Rick Kirkman always writes The Walking Dead in a way that often challenges and defies out expectations with the completely unexpected. In hindsight of Negan’s and Rick’s impromptu hear-to-heart last issue – now there’s a sentence I never EVER thought I’d write in a million years – the dynamic between them has been radically altered, but as they fight side-by-side against the Walkers in this issue there’s still that gnawing doubt that the reluctant trust this situation has forged between them is more a case of better the devil you know for both of them. Still, it will be interesting to see how this pans out. Its also good to see the rest of the Alexandrians following their lead – especially after they all high tailed it and left Rick and Negan to fend for themselves when the gates of Alexandria fell – and rise up to fight alongside them against the undead masses.


Charlie Adlard’s artwork for The Walking Dead #165 provides us with a veritable tour de force of action and drama, with bold, stylishly structured page layouts building the tension. The 16 panel page grid is once more utilized, arguably to ever greater effect that even during the Whisperer War, to condense the action featuring Rick and Negan, Carl and Lydia, Dwight’s team, Andrea, Maggie, Dante, Jesus, Michonne, and Eugene as the battle inside with the zombies and the plan outside to ferry the herd away form Alexandria unfolds at break neck speed! Stefano Gaudianos stunning inks and the impeccable grey tones by Cliff Rathburn bring added fervour and intensity to every scene. The panoramic Cliffside two-page spread is both beautifully and horrifically realized by Adlard, Guadiano, and Rathburn, succinctly and sharply polarizing the simplicity of Eugene’s assessment of the success of their plan with the potential environmental consequences such action will bring to coldly illustrate that – zombie apocalypse or not – humanity is still probably going to end up dumping its shit into the sea until the end of the world and beyond anyway.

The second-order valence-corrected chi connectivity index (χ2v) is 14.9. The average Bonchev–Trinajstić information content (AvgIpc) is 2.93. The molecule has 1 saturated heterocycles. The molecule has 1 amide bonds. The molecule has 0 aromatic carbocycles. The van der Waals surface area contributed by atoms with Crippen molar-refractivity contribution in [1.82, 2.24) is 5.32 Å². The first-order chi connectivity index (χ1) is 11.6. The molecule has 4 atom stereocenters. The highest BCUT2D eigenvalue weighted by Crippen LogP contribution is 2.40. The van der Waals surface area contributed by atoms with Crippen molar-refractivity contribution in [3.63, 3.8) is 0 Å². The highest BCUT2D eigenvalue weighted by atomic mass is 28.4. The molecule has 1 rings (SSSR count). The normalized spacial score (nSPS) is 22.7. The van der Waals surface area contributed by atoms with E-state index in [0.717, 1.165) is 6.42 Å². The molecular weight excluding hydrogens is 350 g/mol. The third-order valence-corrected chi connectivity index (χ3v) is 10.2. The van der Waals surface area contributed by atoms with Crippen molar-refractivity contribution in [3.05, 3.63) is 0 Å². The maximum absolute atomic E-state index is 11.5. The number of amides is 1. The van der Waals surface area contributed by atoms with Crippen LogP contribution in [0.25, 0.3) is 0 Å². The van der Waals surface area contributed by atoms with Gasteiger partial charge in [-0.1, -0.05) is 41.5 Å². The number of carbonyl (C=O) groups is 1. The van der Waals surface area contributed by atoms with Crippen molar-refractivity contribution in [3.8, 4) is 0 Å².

This issue frenetically intercuts between a number of plot strands, with attempts to prevent sections of the Walker herd turning back towards Alexandria putting key characters in moral jeopardy, and the Saviors – who have been observing from the sidelines for so long – finally decide to make their move. To think, only a few issues ago, it looked like Rick had won the Whisperer War, but as Beta retreated the Walker herd was released, and with all the communities in disarray everything that Rick and the survivors have fought so hard to build looks like it could be swept away overnight.